Employees working in intelligence products also work in teams, but typically see they job as largely independent of their teammates. They have individual goals to meet rather than clear team goals. Their main activities involve working with data and providing reports to their line managers. The job is often very monotonous and involves repetitive tasks such as collecting data and preparing reports. Employees of the intelligence planning department have almost no interaction with either clients or the software development teams. Employees in this area are typically young and low-skilled. They have a relatively low education level and little job experience. They work long hours for relatively poor pay, that is about the national average. The jobs are very structured and there is very little discretion in how they do their work. Many employees complain about the working hours and the difficulty it causes with their work-life balance. Their line managers manage client relationships as well as the relationship with the software development teams. The line managers have little interaction with the employees of this department except from regular electronic reports of progress. The line managers are typically much older than their subordinates and much more highly skilled. They typically come from a different socio-economic background as the front-line staff. They work closely with the top management team and have a lot of power and influence in the organisation. This is because they manage the client relationships and seek new business. Many problems have been brought to the attention of these managers over the years. An internal review of the organisation identified inconsistencies in processes, poor communication between departments and teams, and widespread ‘silo mentalities’. Overall connectivity in the organisation was seen as poor. Many staff expressed frustration that their views on how to improve the situation were not heard by those above them.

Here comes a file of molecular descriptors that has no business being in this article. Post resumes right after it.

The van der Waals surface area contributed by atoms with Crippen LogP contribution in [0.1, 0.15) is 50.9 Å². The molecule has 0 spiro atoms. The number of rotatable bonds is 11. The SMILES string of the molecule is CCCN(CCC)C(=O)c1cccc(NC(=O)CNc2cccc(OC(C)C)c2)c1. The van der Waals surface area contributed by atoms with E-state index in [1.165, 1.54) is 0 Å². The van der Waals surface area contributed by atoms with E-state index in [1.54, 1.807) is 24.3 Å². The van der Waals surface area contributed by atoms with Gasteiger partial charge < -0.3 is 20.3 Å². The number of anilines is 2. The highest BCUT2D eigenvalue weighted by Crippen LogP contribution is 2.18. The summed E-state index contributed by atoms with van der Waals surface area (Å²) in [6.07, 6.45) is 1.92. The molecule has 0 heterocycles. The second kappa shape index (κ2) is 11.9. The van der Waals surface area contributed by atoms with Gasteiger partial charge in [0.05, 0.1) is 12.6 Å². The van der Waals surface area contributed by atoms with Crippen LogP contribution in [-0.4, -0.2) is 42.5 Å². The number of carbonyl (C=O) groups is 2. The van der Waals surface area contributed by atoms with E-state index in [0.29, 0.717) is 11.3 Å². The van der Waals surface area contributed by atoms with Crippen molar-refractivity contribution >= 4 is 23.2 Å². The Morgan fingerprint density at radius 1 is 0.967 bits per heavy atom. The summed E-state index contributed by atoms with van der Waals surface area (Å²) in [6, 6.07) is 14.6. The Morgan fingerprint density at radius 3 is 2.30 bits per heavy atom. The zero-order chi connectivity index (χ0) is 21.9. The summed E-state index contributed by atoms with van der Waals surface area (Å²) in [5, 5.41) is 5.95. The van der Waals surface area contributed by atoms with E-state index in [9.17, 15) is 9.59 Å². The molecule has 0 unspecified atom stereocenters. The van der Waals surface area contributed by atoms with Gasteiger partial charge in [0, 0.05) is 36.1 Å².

To try and understand the issue of high turnover, the lead researcher conducted an initial survey of the current employees in order to try and understand what might be leading to issues of high turnover. The survey focused on the perceptions of the front line employees from both the intelligence planning and software development departments. The following variables were collected using surveys:
Turnover intention: measures individual’s intentions to voluntarily leave the organisation.
Psychological Empowerment: The degree to which individual feel empowered at work. This measure of empowerment has 4 dimensions – meaning, competence, impact and self-determination. The measure was developed by Spreitzer (1995). These dimensions are described below:
· Meaning – is the value of a work goal or purpose – judged in relation to one’s own ideals or standards. In other works it captures the extent to which people find their work personally meaningful